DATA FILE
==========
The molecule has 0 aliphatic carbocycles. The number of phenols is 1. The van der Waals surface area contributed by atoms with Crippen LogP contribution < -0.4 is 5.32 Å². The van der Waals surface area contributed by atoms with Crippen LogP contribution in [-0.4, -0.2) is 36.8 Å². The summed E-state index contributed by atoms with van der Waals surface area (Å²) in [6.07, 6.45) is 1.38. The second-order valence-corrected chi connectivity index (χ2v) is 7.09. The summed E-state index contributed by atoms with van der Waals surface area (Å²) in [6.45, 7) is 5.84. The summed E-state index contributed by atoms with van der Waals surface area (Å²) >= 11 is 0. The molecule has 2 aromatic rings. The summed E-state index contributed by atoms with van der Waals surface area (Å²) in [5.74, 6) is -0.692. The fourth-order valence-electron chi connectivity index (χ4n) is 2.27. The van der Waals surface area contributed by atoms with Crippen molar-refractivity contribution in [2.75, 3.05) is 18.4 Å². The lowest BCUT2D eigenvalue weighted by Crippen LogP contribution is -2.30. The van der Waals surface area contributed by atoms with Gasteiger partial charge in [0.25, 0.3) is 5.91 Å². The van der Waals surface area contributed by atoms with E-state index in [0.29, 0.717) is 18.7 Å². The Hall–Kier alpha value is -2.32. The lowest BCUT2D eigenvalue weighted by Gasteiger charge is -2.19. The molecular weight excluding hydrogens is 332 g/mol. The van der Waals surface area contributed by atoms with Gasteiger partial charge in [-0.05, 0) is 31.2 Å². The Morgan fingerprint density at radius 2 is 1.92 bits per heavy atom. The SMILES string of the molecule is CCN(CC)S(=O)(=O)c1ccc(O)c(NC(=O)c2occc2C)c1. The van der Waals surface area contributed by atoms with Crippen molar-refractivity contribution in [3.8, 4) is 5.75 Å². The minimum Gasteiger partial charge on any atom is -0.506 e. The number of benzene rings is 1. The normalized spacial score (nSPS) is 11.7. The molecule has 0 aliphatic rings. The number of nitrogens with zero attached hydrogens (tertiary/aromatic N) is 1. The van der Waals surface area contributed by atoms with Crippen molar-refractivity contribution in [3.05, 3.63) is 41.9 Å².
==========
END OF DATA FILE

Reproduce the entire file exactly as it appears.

The molecule has 0 aliphatic carbocycles. The number of phenols is 1. The van der Waals surface area contributed by atoms with Crippen LogP contribution < -0.4 is 5.32 Å². The van der Waals surface area contributed by atoms with Crippen LogP contribution in [-0.4, -0.2) is 36.8 Å². The summed E-state index contributed by atoms with van der Waals surface area (Å²) in [6.07, 6.45) is 1.38. The second-order valence-corrected chi connectivity index (χ2v) is 7.09. The summed E-state index contributed by atoms with van der Waals surface area (Å²) in [6.45, 7) is 5.84. The summed E-state index contributed by atoms with van der Waals surface area (Å²) >= 11 is 0. The molecule has 2 aromatic rings. The summed E-state index contributed by atoms with van der Waals surface area (Å²) in [5.74, 6) is -0.692. The fourth-order valence-electron chi connectivity index (χ4n) is 2.27. The van der Waals surface area contributed by atoms with Crippen molar-refractivity contribution in [2.75, 3.05) is 18.4 Å². The lowest BCUT2D eigenvalue weighted by Crippen LogP contribution is -2.30. The van der Waals surface area contributed by atoms with Gasteiger partial charge in [0.25, 0.3) is 5.91 Å². The van der Waals surface area contributed by atoms with E-state index in [0.29, 0.717) is 18.7 Å². The Hall–Kier alpha value is -2.32. The lowest BCUT2D eigenvalue weighted by Gasteiger charge is -2.19. The molecular weight excluding hydrogens is 332 g/mol. The van der Waals surface area contributed by atoms with Gasteiger partial charge in [-0.05, 0) is 31.2 Å². The Morgan fingerprint density at radius 2 is 1.92 bits per heavy atom. The SMILES string of the molecule is CCN(CC)S(=O)(=O)c1ccc(O)c(NC(=O)c2occc2C)c1. The van der Waals surface area contributed by atoms with Crippen molar-refractivity contribution in [3.8, 4) is 5.75 Å². The minimum Gasteiger partial charge on any atom is -0.506 e. The number of benzene rings is 1. The normalized spacial score (nSPS) is 11.7. The molecule has 0 aliphatic rings. The number of nitrogens with zero attached hydrogens (tertiary/aromatic N) is 1. The van der Waals surface area contributed by atoms with Crippen molar-refractivity contribution in [3.05, 3.63) is 41.9 Å².